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Vera Lex Historiae? Constructions of Truth in Medieval Historical Narrative

eds. Catalin Taranu and Michael J. Kelly

Published onNov 08, 2021
Vera Lex Historiae? Constructions of Truth in Medieval Historical Narrative
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Vera Lex Historiae? Constructions of Truth in Medieval Historical Narrative

Edited by Catalin Taranu and Michael J. Kelly

Imprint: Gracchi Books

  • ISBN: 978-1-68571-030-9

  • Paperback, 5×8 in., B/W, 300pp.

  • Publication date: March 24, 2022

  • Price: $23

  • BISAC: HIS037010, REL108020

  • Thema: NHDJ, 3KH, 1D

  • Categories: History, Middle Ages

Writing circa 731 CE, Bede professes in the introduction to his Historia Ecclesiastica Gentis Anglorum that he will write his account of the past of the English following only vera lex historiae. Whether explicitly or (most often) implicitly, historians narrate the past according to a conception of what constitutes historical truth that emerges in the use of narrative strategies, of certain formulae or textual forms, in establishing one’s own ideological authority or that of one’s informants, in faithfulness to a cultural, narrative, or poetic tradition. If we extend the scope of what we understand by history (especially in a pre-modern setting) to include not just the writings of historians legitimated by their belonging to the Latinate matrix of christianized classical history-writing, but also collective narratives, practices, rituals, oral poetry, liturgy, artistic representations, and acts of identity – all re-enacting the past as, or as representation of, the present, we find a plethora of modes of constructions of historical truth, narrative authority, and reliability.

Vera Lex Historiae? will be constituted by contributions that reveal the variety of evental strategies by which historical truth was constructed in late antiquity and the earlier Middle Ages, and the range of procedures by which such narratives were established first as being historical and then as “true” histories. This is not only a matter of narrative strategies, but also habitus, ways of living and acting in the world that feed on and back into the commemoration and re-enactment of the past by communities and by individuals. In doing this, we hope to recover something of the plurality of modes of preserving and reenacting the past available in late antiquity and the earlier middle ages which we pass by because of preconceived notions of what constitutes history-writing.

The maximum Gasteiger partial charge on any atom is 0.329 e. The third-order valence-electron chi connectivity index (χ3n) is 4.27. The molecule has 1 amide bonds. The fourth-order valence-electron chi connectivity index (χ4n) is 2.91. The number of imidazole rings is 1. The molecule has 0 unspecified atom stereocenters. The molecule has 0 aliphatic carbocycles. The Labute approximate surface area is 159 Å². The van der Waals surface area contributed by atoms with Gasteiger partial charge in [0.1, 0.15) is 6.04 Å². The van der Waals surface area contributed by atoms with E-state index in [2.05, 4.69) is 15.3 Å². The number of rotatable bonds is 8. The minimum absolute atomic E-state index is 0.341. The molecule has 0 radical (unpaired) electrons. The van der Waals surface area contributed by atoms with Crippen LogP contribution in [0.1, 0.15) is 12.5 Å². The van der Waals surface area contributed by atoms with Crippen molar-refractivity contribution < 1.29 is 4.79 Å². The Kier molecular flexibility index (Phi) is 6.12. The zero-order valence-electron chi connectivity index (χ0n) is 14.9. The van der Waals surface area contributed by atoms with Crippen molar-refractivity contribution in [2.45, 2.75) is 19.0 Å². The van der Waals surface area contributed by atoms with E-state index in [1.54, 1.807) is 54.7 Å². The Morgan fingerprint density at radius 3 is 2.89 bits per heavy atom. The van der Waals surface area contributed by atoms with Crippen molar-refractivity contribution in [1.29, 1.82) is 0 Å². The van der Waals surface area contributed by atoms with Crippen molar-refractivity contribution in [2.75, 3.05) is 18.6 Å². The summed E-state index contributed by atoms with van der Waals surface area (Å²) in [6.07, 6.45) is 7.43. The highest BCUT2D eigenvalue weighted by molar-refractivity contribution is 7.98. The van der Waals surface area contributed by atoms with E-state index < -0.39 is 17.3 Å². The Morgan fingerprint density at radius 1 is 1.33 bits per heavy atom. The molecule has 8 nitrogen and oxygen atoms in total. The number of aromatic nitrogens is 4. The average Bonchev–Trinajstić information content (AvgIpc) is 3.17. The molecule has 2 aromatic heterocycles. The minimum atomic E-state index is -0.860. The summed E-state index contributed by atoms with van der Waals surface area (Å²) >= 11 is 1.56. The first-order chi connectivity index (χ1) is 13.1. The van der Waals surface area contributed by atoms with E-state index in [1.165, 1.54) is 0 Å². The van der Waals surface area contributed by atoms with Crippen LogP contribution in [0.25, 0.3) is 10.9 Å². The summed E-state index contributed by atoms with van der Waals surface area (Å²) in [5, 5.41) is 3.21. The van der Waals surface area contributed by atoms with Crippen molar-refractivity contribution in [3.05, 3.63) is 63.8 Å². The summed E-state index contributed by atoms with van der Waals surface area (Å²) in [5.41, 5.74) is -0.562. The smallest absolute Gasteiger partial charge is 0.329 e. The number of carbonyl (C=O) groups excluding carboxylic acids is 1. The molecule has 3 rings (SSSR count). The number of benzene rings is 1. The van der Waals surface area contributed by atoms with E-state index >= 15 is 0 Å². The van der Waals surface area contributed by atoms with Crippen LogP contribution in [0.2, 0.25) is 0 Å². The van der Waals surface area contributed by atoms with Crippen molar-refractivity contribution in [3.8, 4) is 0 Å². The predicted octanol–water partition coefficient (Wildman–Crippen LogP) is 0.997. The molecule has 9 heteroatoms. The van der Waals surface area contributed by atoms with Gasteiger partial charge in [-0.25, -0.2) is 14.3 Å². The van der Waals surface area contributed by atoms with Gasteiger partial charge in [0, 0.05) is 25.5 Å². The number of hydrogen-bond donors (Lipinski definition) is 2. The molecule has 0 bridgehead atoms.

Catalin Taranu is a literary-historical scholar working on the vernacular poems and cultures of early medieval England and Francia. He has taught medieval literature and Old English and has shared his research on Beowulf, medieval rhizomes of narratives, and vernacular theories of truth and history in talks and publications. Catalin is currently a postdoctoral researcher at New Europe College, Bucharest, where he studies the socio-emotional economy of shame and honor in medieval heroic poetry. His first book, titled The Bard and the Rag-Picker: Vernacular Verse Histories in Early Medieval England and Francia (forthcoming from Routledge), explores alternative modes of early medieval historical representation.

Michael J. Kelly lectures history, critical theory, and the philosophy of history at Binghamton University (SUNY) and is Director of Networks and Neighbours and Gracchi Books. His publications include Isidore of Seville and the “Liber Iudiciorum”: The Struggle for the Past in the Visigothic Kingdom, The Medieval and Early Modern Iberian World 80 (Boston and Leiden: Brill, forthcoming 2021) and the volume Theories of History: History Read Across the Humanities (London: Bloomsbury, 2018). He is currently preparing a monograph on the concept of in/humanity in early medieval theology.

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